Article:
By buying property with substantive Cash Flow, therefore, you effectively transfer the risk of a loss to the tenants who make your payments for you, so to speak.  Your cash flow – the quality of the tenants that your building can attract is the only reason the lenders would so much as consider your deal: Good tenants = Cash Flow.  This is why I don’t slumlord – I could never attract stable tenants and create stable Cash Flow which would in my mind as well as my lender’s constitute safety.  This is also why I don’t flip – there’s no tenant there to transfer the risk onto; the risk is all on the owner in flipping…

Basic Protection #2: Financing

This is also why it is important to finance property in ways that do not force the exit, especially if you are new at this.  There’s nothing worse than having to sell when either you are not ready, or the market is not conducive. Now – as you grow, specifically if you aim to become very sophisticated, you will most likely have to learn to play with things like adjustable rate mortgages, balloons, negative amortizations, blankets, ect. and there are some ways to offset the risk posed by these, but at the outset you should stick to vanilla financing…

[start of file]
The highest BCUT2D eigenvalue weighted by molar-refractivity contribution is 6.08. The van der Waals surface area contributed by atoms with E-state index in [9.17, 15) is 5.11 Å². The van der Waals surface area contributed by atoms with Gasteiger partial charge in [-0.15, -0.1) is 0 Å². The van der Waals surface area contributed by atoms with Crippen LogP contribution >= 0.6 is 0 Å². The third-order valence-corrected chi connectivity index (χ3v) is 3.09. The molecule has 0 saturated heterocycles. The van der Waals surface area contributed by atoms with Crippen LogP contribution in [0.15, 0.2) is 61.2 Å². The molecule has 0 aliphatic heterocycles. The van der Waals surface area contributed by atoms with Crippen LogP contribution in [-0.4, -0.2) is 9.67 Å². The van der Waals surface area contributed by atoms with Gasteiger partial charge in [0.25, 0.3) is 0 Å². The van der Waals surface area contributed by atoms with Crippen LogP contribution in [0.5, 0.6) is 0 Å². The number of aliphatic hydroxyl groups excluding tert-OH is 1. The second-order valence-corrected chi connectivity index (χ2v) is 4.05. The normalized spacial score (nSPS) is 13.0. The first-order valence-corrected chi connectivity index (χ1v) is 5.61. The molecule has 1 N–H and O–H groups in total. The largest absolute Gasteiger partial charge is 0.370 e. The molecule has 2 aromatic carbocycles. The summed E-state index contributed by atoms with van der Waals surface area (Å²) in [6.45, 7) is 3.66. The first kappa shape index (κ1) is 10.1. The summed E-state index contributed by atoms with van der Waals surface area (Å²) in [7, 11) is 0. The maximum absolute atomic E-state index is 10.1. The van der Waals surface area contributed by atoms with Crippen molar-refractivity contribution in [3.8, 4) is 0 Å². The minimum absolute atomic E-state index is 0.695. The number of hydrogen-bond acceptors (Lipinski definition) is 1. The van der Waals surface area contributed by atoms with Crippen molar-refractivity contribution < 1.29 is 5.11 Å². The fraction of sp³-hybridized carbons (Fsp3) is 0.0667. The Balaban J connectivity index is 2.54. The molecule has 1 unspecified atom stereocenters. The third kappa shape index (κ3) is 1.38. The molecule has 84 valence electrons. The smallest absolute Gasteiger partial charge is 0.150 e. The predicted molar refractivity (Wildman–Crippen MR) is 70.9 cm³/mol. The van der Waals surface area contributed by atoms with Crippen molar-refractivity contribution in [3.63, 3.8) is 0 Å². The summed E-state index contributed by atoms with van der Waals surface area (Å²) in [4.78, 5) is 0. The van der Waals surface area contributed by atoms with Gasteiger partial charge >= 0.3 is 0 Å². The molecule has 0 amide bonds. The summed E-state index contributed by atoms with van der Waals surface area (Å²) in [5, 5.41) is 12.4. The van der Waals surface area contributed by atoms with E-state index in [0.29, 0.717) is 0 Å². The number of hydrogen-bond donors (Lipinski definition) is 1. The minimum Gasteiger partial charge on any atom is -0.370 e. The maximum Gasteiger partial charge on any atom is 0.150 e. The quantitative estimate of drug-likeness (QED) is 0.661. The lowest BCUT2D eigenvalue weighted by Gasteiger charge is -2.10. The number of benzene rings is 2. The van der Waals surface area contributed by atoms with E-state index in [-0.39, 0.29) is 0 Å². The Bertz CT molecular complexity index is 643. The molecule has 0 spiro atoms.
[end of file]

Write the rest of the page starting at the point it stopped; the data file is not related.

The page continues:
Ultimate Risk Transfer

OK – so you have to agree that putting money on the table in any enterprise is by definition a risky activity – you could loose it.  Real estate is no different from anything else in this respect.  Therefore, logic would have it that the ultimate way of offsetting risk of loss in real estate is by not putting any money down!  Who are you transferring the risk onto in this case – the financier.

I know – I’ll get a lot of flack for saying this, but it’s the naked truth.  Having said this, let me outline some realities.  Since the lender(s) know that by allowing you to finance the deal 100% they are assuming all of the risk, certain thresholds will need to be met:

  1. The deal must be VERY STRONG
  2. The Cash Flow must be VERY STRONG
  3. The opportunities to force appreciation and therefore create equity must be VERY STRONG